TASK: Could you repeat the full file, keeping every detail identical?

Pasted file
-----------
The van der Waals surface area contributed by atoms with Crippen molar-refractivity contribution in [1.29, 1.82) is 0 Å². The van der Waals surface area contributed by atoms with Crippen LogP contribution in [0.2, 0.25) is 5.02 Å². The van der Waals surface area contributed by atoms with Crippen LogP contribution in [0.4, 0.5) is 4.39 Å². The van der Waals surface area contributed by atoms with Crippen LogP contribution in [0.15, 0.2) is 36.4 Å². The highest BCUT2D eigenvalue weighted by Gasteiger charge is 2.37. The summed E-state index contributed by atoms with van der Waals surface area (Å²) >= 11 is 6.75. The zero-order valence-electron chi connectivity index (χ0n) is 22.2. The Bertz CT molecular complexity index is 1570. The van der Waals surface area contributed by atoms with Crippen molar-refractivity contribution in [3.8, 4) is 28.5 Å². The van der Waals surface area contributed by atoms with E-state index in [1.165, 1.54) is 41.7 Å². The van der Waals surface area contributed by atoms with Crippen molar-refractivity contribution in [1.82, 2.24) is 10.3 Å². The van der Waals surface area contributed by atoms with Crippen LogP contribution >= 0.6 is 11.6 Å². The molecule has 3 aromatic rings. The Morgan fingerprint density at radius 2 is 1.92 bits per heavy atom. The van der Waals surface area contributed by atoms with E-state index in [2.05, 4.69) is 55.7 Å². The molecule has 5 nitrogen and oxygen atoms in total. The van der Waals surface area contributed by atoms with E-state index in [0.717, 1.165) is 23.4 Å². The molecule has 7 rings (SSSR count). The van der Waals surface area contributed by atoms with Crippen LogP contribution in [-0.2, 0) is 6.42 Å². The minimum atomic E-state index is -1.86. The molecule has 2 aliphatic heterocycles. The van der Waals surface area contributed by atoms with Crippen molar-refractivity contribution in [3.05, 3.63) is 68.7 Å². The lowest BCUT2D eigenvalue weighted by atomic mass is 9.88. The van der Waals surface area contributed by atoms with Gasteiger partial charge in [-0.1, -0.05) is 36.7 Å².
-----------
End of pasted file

The van der Waals surface area contributed by atoms with Crippen molar-refractivity contribution in [1.29, 1.82) is 0 Å². The van der Waals surface area contributed by atoms with Crippen LogP contribution in [0.2, 0.25) is 5.02 Å². The van der Waals surface area contributed by atoms with Crippen LogP contribution in [0.4, 0.5) is 4.39 Å². The van der Waals surface area contributed by atoms with Crippen LogP contribution in [0.15, 0.2) is 36.4 Å². The highest BCUT2D eigenvalue weighted by Gasteiger charge is 2.37. The summed E-state index contributed by atoms with van der Waals surface area (Å²) >= 11 is 6.75. The zero-order valence-electron chi connectivity index (χ0n) is 22.2. The Bertz CT molecular complexity index is 1570. The van der Waals surface area contributed by atoms with Crippen molar-refractivity contribution in [3.8, 4) is 28.5 Å². The van der Waals surface area contributed by atoms with E-state index in [1.165, 1.54) is 41.7 Å². The van der Waals surface area contributed by atoms with Crippen molar-refractivity contribution in [1.82, 2.24) is 10.3 Å². The van der Waals surface area contributed by atoms with Crippen LogP contribution >= 0.6 is 11.6 Å². The molecule has 3 aromatic rings. The Morgan fingerprint density at radius 2 is 1.92 bits per heavy atom. The van der Waals surface area contributed by atoms with E-state index in [2.05, 4.69) is 55.7 Å². The molecule has 5 nitrogen and oxygen atoms in total. The van der Waals surface area contributed by atoms with E-state index in [0.717, 1.165) is 23.4 Å². The molecule has 7 rings (SSSR count). The van der Waals surface area contributed by atoms with Crippen LogP contribution in [-0.2, 0) is 6.42 Å². The minimum atomic E-state index is -1.86. The molecule has 2 aliphatic heterocycles. The van der Waals surface area contributed by atoms with Crippen molar-refractivity contribution in [3.05, 3.63) is 68.7 Å². The lowest BCUT2D eigenvalue weighted by atomic mass is 9.88. The van der Waals surface area contributed by atoms with Gasteiger partial charge in [-0.1, -0.05) is 36.7 Å².